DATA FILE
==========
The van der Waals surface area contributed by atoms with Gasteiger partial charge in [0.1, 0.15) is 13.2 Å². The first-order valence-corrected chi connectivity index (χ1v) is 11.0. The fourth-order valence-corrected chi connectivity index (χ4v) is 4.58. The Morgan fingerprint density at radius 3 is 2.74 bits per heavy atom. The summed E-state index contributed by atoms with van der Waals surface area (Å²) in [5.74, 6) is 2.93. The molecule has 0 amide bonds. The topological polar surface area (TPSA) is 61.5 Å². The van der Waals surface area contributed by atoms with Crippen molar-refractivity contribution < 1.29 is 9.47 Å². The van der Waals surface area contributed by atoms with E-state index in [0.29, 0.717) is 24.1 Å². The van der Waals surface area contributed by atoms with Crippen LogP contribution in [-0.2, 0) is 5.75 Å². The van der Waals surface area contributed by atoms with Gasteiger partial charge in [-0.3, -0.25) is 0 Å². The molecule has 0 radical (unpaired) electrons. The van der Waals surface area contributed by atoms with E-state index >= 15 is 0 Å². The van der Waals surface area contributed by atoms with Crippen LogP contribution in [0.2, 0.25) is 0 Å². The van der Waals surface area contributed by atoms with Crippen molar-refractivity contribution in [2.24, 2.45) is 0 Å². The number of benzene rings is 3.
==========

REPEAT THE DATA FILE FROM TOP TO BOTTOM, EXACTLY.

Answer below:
The van der Waals surface area contributed by atoms with Gasteiger partial charge in [0.1, 0.15) is 13.2 Å². The first-order valence-corrected chi connectivity index (χ1v) is 11.0. The fourth-order valence-corrected chi connectivity index (χ4v) is 4.58. The Morgan fingerprint density at radius 3 is 2.74 bits per heavy atom. The summed E-state index contributed by atoms with van der Waals surface area (Å²) in [5.74, 6) is 2.93. The molecule has 0 amide bonds. The topological polar surface area (TPSA) is 61.5 Å². The van der Waals surface area contributed by atoms with Crippen molar-refractivity contribution < 1.29 is 9.47 Å². The van der Waals surface area contributed by atoms with E-state index in [0.29, 0.717) is 24.1 Å². The van der Waals surface area contributed by atoms with Crippen LogP contribution in [-0.2, 0) is 5.75 Å². The van der Waals surface area contributed by atoms with Gasteiger partial charge in [-0.3, -0.25) is 0 Å². The molecule has 0 radical (unpaired) electrons. The van der Waals surface area contributed by atoms with E-state index >= 15 is 0 Å². The van der Waals surface area contributed by atoms with Crippen LogP contribution in [0.2, 0.25) is 0 Å². The van der Waals surface area contributed by atoms with Crippen molar-refractivity contribution in [2.24, 2.45) is 0 Å². The number of benzene rings is 3.